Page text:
Sometimes you know you married the right guy.
I was in the middle of infertility treatment. It wasn’t going well; the fifth IUI (intrauterine insemination) had failed. We’d been trying for at least two years but the battle with my reluctant body continued.
We were living in Dallas. Our home had a long hall from the living room to the back den, with bedrooms off to the side. So almost from the time you entered the house, you could see clear through — front to back.
I was sitting in that den, emotionally exhausted and hormonally a mess. To soothe my aching heart, I’d purchased a humongous bag of Ruffles, my favorite comfort food. My hands were covered in grease and salt as I’d plunged them into the bag, over and over. By the time my husband had come home and was walking down that hall, I was holding the now almost empty bag upside down, shaking it, while not-so-carefully trying to guide the last little shards of chip into my open mouth.
Tears that had rolled down my face had left tracks of mascara behind. Used Kleenex were thrown on the table.
It wasn’t a pretty site.
So, my husband stopped at the door frame of the den, not quite coming in, just observing with a concerned look on his face. He glanced at the now empty bag, then back at me. Back at the bag, and then at me again.
And all he said was, “Do you want another bag?”
I, of course, burst into tears. Again. Not only did his kind acceptance of where I was mean the world to me, but there was no shaming of my behavior. No, “When the going gets tough, the tough get going,” or,“There’s always next time.” I was so sad. I felt helpless and hopeless, as did he. But I was the one full of fertility drugs that would’ve caused Mother Teresa herself to lose her cool.
Every now and then, you need permission to fall apart.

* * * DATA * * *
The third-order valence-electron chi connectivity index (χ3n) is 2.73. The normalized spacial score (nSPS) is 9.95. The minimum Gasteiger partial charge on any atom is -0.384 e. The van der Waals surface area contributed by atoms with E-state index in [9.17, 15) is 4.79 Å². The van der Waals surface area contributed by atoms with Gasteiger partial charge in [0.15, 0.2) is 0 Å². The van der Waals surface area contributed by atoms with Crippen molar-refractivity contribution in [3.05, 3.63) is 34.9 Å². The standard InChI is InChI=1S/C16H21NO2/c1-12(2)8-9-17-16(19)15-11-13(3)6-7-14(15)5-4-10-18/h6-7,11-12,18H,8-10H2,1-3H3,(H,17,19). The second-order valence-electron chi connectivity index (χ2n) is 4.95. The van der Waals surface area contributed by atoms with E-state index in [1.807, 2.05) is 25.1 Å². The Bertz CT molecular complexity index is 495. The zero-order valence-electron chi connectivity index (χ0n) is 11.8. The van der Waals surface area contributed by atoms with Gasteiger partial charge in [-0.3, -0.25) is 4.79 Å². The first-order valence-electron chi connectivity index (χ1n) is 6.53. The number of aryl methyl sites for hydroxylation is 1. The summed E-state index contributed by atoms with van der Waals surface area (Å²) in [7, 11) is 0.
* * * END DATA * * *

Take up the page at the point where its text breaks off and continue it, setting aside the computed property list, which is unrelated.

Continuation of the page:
Many people apologize for their tears. “I’m sorry, I don’t know what’s come over me,” or, “I don’t know why I’m crying.”
Do we all know people who tend to cry a lot? Probably. Those folks may be clinically depressed and need treatment, or they may have developed a temperament that’s more sensitive. They cry easily and often, whenever they feel something deeply. They feel overly vulnerable, or may have been teased about their frequent show of emotion.
Other people never cry. There could be many reasons. Maybe they’ve deadened themselves to their feelings, due to abuse from their past. Maybe they have little to no empathy, avoid emotion of any kind, and live a carefully calculated life. Maybe they live their life much more engaged in mental activity than in emotional.
There are also gender-specific problems associated with tears. As children, boys who cry are often bullied — girls told that it makes them “unattractive.” Both genders can be forced into a stereotype that can become an entrenched habit.
Tears are about intensity… not weakness.
I strongly believe, as I’ve watched many people cry over the years, that tears are about intensity, not weakness.
They can be tears of compassion, tears of gratitude…
Like the tear you feel at the back of your eyes when you think of a beloved relative who has died.
Or when you hear that another school shooting has occurred.
When you get the phone call that the baby has safely arrived.
Or when the doctor gives your best friend the news that they’re in remission.
These tears are about honoring the significance and meaning of something.
Tears can reflect self-pity, yet often they express self-compassion.
So, when you look back and have compassion for the child you were, there are often tears waiting for you. Because you are, and were, important.
You can connect with that feeling. It doesn’t have to have the power to overwhelm you. You can step into it, and then step out.
Sometimes that’s a skill that people don’t have. “If I feel any of that sadness, I will never stop crying.”
It can take courage to cry…
It’s not the same kind of courage that it takes to run toward a fire instead of away from it, or rescue someone from a burning car. It’s not the kind of courage that someone with cancer shows who faces their illness head on, or a person in a wheelchair who doesn’t let that fact deter them from risking.
The kind of courage I’m talking about is the courage to be vulnerable. To be transparent. That’s the kind of courage it takes to cry.
That afternoon in my den, surrounded by used Kleenex and crumbled potato chips, I needed to cry. I needed to have compassion for myself.
When it was time to start another cycle of trying, we’d either be ready or decide to stop. But… expressing the pain of it had brought relief and clarity.
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Originally published February 6, 2016; updated and republished on Febuary 8, 2024.